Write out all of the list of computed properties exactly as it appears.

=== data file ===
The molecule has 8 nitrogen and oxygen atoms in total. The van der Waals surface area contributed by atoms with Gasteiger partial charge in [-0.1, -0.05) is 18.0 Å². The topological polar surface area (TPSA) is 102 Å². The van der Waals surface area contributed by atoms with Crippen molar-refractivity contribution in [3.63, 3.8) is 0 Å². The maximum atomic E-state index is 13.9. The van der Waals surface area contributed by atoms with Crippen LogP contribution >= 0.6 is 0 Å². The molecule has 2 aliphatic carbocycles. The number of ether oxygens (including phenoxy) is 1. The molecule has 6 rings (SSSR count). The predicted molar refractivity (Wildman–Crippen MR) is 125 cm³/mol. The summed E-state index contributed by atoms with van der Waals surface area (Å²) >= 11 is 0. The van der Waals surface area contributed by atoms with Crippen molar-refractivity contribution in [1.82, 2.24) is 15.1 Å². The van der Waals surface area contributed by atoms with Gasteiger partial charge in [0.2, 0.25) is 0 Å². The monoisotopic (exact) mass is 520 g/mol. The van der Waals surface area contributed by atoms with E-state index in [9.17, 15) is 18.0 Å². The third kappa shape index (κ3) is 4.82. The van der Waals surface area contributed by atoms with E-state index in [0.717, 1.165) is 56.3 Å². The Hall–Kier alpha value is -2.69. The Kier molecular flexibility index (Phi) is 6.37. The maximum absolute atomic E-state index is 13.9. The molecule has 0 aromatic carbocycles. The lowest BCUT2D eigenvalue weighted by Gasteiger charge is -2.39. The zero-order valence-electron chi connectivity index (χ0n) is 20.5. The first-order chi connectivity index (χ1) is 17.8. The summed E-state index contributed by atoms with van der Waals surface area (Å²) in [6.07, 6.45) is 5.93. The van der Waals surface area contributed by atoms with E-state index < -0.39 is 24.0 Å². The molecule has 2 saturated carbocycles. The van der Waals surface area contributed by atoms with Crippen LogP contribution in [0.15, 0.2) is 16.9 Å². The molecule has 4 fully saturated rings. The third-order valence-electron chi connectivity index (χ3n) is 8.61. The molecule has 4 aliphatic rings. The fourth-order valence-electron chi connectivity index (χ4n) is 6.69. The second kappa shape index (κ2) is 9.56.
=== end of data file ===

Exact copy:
The molecule has 8 nitrogen and oxygen atoms in total. The van der Waals surface area contributed by atoms with Gasteiger partial charge in [-0.1, -0.05) is 18.0 Å². The topological polar surface area (TPSA) is 102 Å². The van der Waals surface area contributed by atoms with Crippen molar-refractivity contribution in [3.63, 3.8) is 0 Å². The maximum atomic E-state index is 13.9. The van der Waals surface area contributed by atoms with Crippen LogP contribution >= 0.6 is 0 Å². The molecule has 2 aliphatic carbocycles. The number of ether oxygens (including phenoxy) is 1. The molecule has 6 rings (SSSR count). The predicted molar refractivity (Wildman–Crippen MR) is 125 cm³/mol. The summed E-state index contributed by atoms with van der Waals surface area (Å²) >= 11 is 0. The van der Waals surface area contributed by atoms with Crippen molar-refractivity contribution in [1.82, 2.24) is 15.1 Å². The van der Waals surface area contributed by atoms with Gasteiger partial charge in [0.2, 0.25) is 0 Å². The monoisotopic (exact) mass is 520 g/mol. The van der Waals surface area contributed by atoms with E-state index in [9.17, 15) is 18.0 Å². The third kappa shape index (κ3) is 4.82. The van der Waals surface area contributed by atoms with E-state index in [0.717, 1.165) is 56.3 Å². The Hall–Kier alpha value is -2.69. The Kier molecular flexibility index (Phi) is 6.37. The maximum absolute atomic E-state index is 13.9. The molecule has 0 aromatic carbocycles. The lowest BCUT2D eigenvalue weighted by Gasteiger charge is -2.39. The zero-order valence-electron chi connectivity index (χ0n) is 20.5. The first-order chi connectivity index (χ1) is 17.8. The summed E-state index contributed by atoms with van der Waals surface area (Å²) in [6.07, 6.45) is 5.93. The van der Waals surface area contributed by atoms with E-state index < -0.39 is 24.0 Å². The molecule has 2 saturated carbocycles. The van der Waals surface area contributed by atoms with Crippen LogP contribution in [0.15, 0.2) is 16.9 Å². The molecule has 4 fully saturated rings. The third-order valence-electron chi connectivity index (χ3n) is 8.61. The molecule has 4 aliphatic rings. The fourth-order valence-electron chi connectivity index (χ4n) is 6.69. The second kappa shape index (κ2) is 9.56.